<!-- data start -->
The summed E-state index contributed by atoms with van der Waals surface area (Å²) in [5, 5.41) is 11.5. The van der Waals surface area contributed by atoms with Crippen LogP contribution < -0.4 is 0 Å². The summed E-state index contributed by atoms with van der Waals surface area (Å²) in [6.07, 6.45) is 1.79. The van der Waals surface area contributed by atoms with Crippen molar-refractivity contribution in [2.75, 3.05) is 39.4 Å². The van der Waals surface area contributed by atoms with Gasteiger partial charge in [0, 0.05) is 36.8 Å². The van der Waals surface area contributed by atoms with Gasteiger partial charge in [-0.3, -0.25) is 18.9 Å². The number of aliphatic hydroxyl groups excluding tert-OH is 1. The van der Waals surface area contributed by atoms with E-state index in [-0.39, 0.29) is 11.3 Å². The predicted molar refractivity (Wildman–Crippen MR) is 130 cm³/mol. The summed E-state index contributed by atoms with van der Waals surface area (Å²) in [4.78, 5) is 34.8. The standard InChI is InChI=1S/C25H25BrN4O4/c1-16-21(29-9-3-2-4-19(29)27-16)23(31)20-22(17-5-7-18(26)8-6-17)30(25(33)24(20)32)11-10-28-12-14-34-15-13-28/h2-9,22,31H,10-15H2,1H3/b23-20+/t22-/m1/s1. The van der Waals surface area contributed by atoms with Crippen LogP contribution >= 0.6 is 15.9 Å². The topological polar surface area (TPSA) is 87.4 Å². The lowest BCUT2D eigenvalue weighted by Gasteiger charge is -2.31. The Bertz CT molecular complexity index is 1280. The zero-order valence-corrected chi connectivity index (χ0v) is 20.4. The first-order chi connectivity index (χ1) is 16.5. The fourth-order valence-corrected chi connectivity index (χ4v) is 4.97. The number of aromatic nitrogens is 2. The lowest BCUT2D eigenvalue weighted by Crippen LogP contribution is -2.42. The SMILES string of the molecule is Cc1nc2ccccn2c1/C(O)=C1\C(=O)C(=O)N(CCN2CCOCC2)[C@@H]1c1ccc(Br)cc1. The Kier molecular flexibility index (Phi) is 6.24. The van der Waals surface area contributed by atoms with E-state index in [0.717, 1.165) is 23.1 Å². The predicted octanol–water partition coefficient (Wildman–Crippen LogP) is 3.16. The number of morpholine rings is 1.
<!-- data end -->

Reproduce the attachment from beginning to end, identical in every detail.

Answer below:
The summed E-state index contributed by atoms with van der Waals surface area (Å²) in [5, 5.41) is 11.5. The van der Waals surface area contributed by atoms with Crippen LogP contribution < -0.4 is 0 Å². The summed E-state index contributed by atoms with van der Waals surface area (Å²) in [6.07, 6.45) is 1.79. The van der Waals surface area contributed by atoms with Crippen molar-refractivity contribution in [2.75, 3.05) is 39.4 Å². The van der Waals surface area contributed by atoms with Gasteiger partial charge in [0, 0.05) is 36.8 Å². The van der Waals surface area contributed by atoms with Gasteiger partial charge in [-0.3, -0.25) is 18.9 Å². The number of aliphatic hydroxyl groups excluding tert-OH is 1. The van der Waals surface area contributed by atoms with E-state index in [-0.39, 0.29) is 11.3 Å². The predicted molar refractivity (Wildman–Crippen MR) is 130 cm³/mol. The summed E-state index contributed by atoms with van der Waals surface area (Å²) in [4.78, 5) is 34.8. The standard InChI is InChI=1S/C25H25BrN4O4/c1-16-21(29-9-3-2-4-19(29)27-16)23(31)20-22(17-5-7-18(26)8-6-17)30(25(33)24(20)32)11-10-28-12-14-34-15-13-28/h2-9,22,31H,10-15H2,1H3/b23-20+/t22-/m1/s1. The van der Waals surface area contributed by atoms with Crippen LogP contribution >= 0.6 is 15.9 Å². The topological polar surface area (TPSA) is 87.4 Å². The lowest BCUT2D eigenvalue weighted by Gasteiger charge is -2.31. The Bertz CT molecular complexity index is 1280. The zero-order valence-corrected chi connectivity index (χ0v) is 20.4. The first-order chi connectivity index (χ1) is 16.5. The fourth-order valence-corrected chi connectivity index (χ4v) is 4.97. The number of aromatic nitrogens is 2. The lowest BCUT2D eigenvalue weighted by Crippen LogP contribution is -2.42. The SMILES string of the molecule is Cc1nc2ccccn2c1/C(O)=C1\C(=O)C(=O)N(CCN2CCOCC2)[C@@H]1c1ccc(Br)cc1. The Kier molecular flexibility index (Phi) is 6.24. The van der Waals surface area contributed by atoms with E-state index in [0.717, 1.165) is 23.1 Å². The predicted octanol–water partition coefficient (Wildman–Crippen LogP) is 3.16. The number of morpholine rings is 1.